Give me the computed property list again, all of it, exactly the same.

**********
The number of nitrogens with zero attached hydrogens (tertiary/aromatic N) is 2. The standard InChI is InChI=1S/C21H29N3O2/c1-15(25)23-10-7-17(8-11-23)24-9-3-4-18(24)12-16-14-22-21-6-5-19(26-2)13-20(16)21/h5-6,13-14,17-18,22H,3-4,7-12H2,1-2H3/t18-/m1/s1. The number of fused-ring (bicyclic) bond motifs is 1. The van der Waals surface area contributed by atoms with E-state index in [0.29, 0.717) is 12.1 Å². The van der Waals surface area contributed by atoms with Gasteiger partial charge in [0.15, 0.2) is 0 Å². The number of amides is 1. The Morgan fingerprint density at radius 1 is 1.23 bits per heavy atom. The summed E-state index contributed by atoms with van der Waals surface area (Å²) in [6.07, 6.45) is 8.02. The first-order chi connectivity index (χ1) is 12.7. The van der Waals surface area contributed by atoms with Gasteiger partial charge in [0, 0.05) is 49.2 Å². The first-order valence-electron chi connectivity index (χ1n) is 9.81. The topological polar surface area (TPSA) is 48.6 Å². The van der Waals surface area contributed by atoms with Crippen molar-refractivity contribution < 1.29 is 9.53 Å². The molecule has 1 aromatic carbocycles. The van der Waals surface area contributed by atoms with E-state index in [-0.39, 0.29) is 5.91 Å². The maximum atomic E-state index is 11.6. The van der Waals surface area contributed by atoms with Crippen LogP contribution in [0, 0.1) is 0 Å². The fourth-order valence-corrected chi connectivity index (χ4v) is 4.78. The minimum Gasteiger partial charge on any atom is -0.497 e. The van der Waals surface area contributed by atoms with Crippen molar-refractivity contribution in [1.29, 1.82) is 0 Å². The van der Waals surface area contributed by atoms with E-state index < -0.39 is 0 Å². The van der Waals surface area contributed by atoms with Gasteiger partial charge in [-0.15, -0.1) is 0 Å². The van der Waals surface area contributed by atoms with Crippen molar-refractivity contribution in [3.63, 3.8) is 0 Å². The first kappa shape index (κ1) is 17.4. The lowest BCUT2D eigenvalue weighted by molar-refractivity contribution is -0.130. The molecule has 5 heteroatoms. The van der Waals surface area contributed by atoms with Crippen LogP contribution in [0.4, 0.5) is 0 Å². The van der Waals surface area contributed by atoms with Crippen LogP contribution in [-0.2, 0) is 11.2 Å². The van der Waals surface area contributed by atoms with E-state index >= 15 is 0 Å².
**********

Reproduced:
The number of nitrogens with zero attached hydrogens (tertiary/aromatic N) is 2. The standard InChI is InChI=1S/C21H29N3O2/c1-15(25)23-10-7-17(8-11-23)24-9-3-4-18(24)12-16-14-22-21-6-5-19(26-2)13-20(16)21/h5-6,13-14,17-18,22H,3-4,7-12H2,1-2H3/t18-/m1/s1. The number of fused-ring (bicyclic) bond motifs is 1. The van der Waals surface area contributed by atoms with E-state index in [0.29, 0.717) is 12.1 Å². The van der Waals surface area contributed by atoms with Gasteiger partial charge in [0.15, 0.2) is 0 Å². The number of amides is 1. The Morgan fingerprint density at radius 1 is 1.23 bits per heavy atom. The summed E-state index contributed by atoms with van der Waals surface area (Å²) in [6.07, 6.45) is 8.02. The first-order chi connectivity index (χ1) is 12.7. The van der Waals surface area contributed by atoms with Gasteiger partial charge in [0, 0.05) is 49.2 Å². The first-order valence-electron chi connectivity index (χ1n) is 9.81. The topological polar surface area (TPSA) is 48.6 Å². The van der Waals surface area contributed by atoms with Crippen molar-refractivity contribution < 1.29 is 9.53 Å². The molecule has 1 aromatic carbocycles. The van der Waals surface area contributed by atoms with E-state index in [-0.39, 0.29) is 5.91 Å². The maximum atomic E-state index is 11.6. The van der Waals surface area contributed by atoms with Crippen LogP contribution in [0, 0.1) is 0 Å². The fourth-order valence-corrected chi connectivity index (χ4v) is 4.78. The minimum Gasteiger partial charge on any atom is -0.497 e. The van der Waals surface area contributed by atoms with Crippen molar-refractivity contribution in [1.29, 1.82) is 0 Å². The van der Waals surface area contributed by atoms with E-state index < -0.39 is 0 Å². The van der Waals surface area contributed by atoms with Gasteiger partial charge in [-0.15, -0.1) is 0 Å². The van der Waals surface area contributed by atoms with Crippen molar-refractivity contribution in [3.63, 3.8) is 0 Å². The first kappa shape index (κ1) is 17.4. The lowest BCUT2D eigenvalue weighted by molar-refractivity contribution is -0.130. The molecule has 5 heteroatoms. The van der Waals surface area contributed by atoms with Crippen LogP contribution in [0.4, 0.5) is 0 Å². The van der Waals surface area contributed by atoms with Crippen LogP contribution in [-0.2, 0) is 11.2 Å². The van der Waals surface area contributed by atoms with E-state index >= 15 is 0 Å².